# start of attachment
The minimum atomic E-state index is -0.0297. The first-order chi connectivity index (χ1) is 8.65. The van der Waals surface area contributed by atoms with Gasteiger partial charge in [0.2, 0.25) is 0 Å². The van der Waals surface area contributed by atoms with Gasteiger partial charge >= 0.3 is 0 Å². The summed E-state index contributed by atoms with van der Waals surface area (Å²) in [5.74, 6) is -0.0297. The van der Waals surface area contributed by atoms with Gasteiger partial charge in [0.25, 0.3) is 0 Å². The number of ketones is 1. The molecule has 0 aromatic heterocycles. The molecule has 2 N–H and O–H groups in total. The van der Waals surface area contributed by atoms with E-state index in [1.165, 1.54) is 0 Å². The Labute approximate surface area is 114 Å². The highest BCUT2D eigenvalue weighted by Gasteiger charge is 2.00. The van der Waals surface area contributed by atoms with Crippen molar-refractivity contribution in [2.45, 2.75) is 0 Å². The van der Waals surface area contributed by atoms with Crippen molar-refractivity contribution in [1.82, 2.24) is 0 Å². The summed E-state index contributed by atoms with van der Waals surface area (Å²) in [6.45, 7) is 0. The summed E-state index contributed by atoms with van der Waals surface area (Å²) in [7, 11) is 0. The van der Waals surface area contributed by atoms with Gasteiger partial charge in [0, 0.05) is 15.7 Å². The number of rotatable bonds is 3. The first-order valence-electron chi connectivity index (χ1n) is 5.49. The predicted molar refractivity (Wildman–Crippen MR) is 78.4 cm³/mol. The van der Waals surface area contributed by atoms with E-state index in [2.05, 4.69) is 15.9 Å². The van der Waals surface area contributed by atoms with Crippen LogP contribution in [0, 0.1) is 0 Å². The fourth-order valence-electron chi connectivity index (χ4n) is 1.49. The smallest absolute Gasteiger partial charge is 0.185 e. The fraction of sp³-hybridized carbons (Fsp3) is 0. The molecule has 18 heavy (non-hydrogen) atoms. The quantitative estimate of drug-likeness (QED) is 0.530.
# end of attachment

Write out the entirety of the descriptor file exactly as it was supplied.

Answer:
The minimum atomic E-state index is -0.0297. The first-order chi connectivity index (χ1) is 8.65. The van der Waals surface area contributed by atoms with Gasteiger partial charge in [0.2, 0.25) is 0 Å². The van der Waals surface area contributed by atoms with Gasteiger partial charge >= 0.3 is 0 Å². The summed E-state index contributed by atoms with van der Waals surface area (Å²) in [5.74, 6) is -0.0297. The van der Waals surface area contributed by atoms with Gasteiger partial charge in [0.25, 0.3) is 0 Å². The number of ketones is 1. The molecule has 0 aromatic heterocycles. The molecule has 2 N–H and O–H groups in total. The van der Waals surface area contributed by atoms with E-state index in [1.165, 1.54) is 0 Å². The Labute approximate surface area is 114 Å². The highest BCUT2D eigenvalue weighted by Gasteiger charge is 2.00. The van der Waals surface area contributed by atoms with Crippen molar-refractivity contribution in [2.45, 2.75) is 0 Å². The van der Waals surface area contributed by atoms with Crippen molar-refractivity contribution in [1.82, 2.24) is 0 Å². The summed E-state index contributed by atoms with van der Waals surface area (Å²) in [6.45, 7) is 0. The summed E-state index contributed by atoms with van der Waals surface area (Å²) in [7, 11) is 0. The van der Waals surface area contributed by atoms with Gasteiger partial charge in [0, 0.05) is 15.7 Å². The number of rotatable bonds is 3. The first-order valence-electron chi connectivity index (χ1n) is 5.49. The predicted molar refractivity (Wildman–Crippen MR) is 78.4 cm³/mol. The van der Waals surface area contributed by atoms with E-state index in [2.05, 4.69) is 15.9 Å². The van der Waals surface area contributed by atoms with Crippen LogP contribution in [0, 0.1) is 0 Å². The fourth-order valence-electron chi connectivity index (χ4n) is 1.49. The smallest absolute Gasteiger partial charge is 0.185 e. The fraction of sp³-hybridized carbons (Fsp3) is 0. The molecule has 18 heavy (non-hydrogen) atoms. The quantitative estimate of drug-likeness (QED) is 0.530.